Creating a Home Away from Home: Madrid

Programs for this blog post

Teach In Spain Program

Authored By:

Suleima M.

Homesickness, Adjustments, and New Routines

Part of what you can expect when you move abroad is the unexpected - newness is the norm. From cultural differences on various levels, including the grocery shopping experience to the way kitchen appliances work, and the slower lifestyle, each day presents a lesson. 

I moved to Spain at the end of August for the September 4th orientation and, given classes did not start till October 2nd, I had a month before I started work. I was fortunate to have my housing set up prior to my arrival in Madrid so I did not need to go through the potentially stressful housing search.  

Even with my housing in place, I experienced an intense adjustment period. Something I had not mentally prepared for was the homesickness I felt shortly after arriving in Madrid. While this was difficult, and sometimes still is, there are numerous things that make me feel better: spending time with new friends, traveling, getting out of the house and exploring parts of Madrid, FaceTime calls with family and friends back home, and going to school four days a week.

Starting school at the beginning of October and immersing myself in a routine helped me immensely. I enjoy working at my school more than I had anticipated, especially given I don’t necessarily see myself following the teaching career path (although I certainly have moments of reconsidering that since being here). I was also pleasantly surprised at how simple my commute is; I appreciate getting to ride the bus with the other assistants from my school and having a reason to get out of the urban bustle. While the entirety of my one-way commute is about 50 minutes, the time flies by. I take the metro one stop to the Príncipe Pío train station and then a bus all the way to school. 

Lifting-Off from Madrid 

Me at train station in Porto, Portugal

Prior to the start of school, I took a perfect trip to Porto, Portugal, with a couple of new girlfriends and we treated ourselves to the tasty cuisine and charming sites Porto has to offer. This trip was eye opening as it allowed me to experience how fun and easy short trips from Spain can be. The photo pictured above was taken at São Bento, a beautiful train station that is covered in tile art. Since then, I traveled to Málaga to see a friend from college, and planned a winter trip to London where I will visit another dear friend. I eagerly await my London stay and all of the other travel opportunities to come!

Culture Shock! 

Photo taken in Alcalá de Henares, Spain

You can hear all the stories in the world about cultural differences and culture shock and not have a sense of just how shocking it can be! While I had visited Europe over the summer, I had never been to Spain. All the nuances of Spanish/European culture found in daily interactions were unfamiliar: the cuisine, the language, and more. In the beginning, there were many appointments and logistical things to take care of in the midst of this transition (that CIEE guides you through), which added to the intensity of the experience.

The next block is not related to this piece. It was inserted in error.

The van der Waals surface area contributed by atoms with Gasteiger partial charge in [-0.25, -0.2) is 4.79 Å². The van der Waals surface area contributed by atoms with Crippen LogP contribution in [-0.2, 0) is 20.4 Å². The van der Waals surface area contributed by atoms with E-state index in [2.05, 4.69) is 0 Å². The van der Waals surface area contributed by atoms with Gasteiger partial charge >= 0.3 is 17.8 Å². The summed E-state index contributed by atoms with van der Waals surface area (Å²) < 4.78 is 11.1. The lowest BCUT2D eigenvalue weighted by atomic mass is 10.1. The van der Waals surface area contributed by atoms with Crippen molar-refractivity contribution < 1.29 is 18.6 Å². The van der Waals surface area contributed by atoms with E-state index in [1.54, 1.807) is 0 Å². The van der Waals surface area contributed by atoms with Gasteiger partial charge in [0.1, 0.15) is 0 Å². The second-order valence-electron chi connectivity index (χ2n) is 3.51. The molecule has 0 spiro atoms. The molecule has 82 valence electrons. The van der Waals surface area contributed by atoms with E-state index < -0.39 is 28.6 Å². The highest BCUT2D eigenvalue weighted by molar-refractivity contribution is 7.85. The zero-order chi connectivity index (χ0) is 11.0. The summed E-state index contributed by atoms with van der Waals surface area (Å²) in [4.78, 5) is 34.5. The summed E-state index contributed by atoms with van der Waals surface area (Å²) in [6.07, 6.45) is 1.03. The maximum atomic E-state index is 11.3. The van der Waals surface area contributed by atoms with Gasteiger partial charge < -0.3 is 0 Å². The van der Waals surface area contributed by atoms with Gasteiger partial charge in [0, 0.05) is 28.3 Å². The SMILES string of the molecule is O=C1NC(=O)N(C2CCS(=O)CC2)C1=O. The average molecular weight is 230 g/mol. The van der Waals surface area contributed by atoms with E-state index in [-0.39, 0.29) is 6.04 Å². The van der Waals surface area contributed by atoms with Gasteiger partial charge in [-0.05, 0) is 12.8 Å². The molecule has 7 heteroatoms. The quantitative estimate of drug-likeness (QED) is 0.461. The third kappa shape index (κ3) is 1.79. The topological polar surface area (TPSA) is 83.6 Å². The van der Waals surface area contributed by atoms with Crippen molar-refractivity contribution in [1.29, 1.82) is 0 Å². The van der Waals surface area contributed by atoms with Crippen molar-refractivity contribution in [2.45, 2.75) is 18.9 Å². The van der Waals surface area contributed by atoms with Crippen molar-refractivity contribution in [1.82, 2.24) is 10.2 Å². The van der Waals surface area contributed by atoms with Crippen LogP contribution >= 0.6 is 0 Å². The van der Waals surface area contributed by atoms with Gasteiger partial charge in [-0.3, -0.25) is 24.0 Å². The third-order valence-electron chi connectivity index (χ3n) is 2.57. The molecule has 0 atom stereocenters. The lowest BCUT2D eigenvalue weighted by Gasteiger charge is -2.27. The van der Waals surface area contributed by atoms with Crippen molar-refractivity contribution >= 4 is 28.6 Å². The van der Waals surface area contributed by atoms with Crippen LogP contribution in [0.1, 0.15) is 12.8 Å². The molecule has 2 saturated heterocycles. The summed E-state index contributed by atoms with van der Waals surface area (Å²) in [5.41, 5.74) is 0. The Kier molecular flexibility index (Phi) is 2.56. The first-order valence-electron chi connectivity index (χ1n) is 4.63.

I came to Madrid with a conversational level in Spanish and that fluency has been a big help! While you do not have to have a foundation in Spanish before moving here, it’s incredibly valuable because, unlike other European countries, not everyone speaks English here.

Side note: There have been a few times where I spoke English as if it were custom to someone here, out of simple habit, and have felt completely foolish afterwards! In these moments I laugh at myself and am reminded of just how different my life is here compared to back home. 

Homesickness Life Hacks

Fountain in Retiro Park

Below is a short list of actions I have found helpful to relieve homesickness and thrive in Madrid:

  1. Make a goal (or goals) for yourself of what you would like to accomplish while living in Spain, keeping in mind they will likely evolve. 
  2. Stay in regular communication with your friends and family back home.
  3. Put effort into meeting new people and making friends, especially in your first few weeks. 
  4. Remember the self-care rituals you do for yourself back home (e.g. exercise, bake cookies, listen to your favorite music) will also help you feel your best while living abroad.
  5. Be patient and give the process time. It won’t all be figured out right away but you’ll learn and grow through every step of the way. 

I have found ways to make Madrid my home away from home, and as time goes on, I’ll find more. I look forward to making more memories, experiencing more growth, and drinking as much cafe con leche as I can!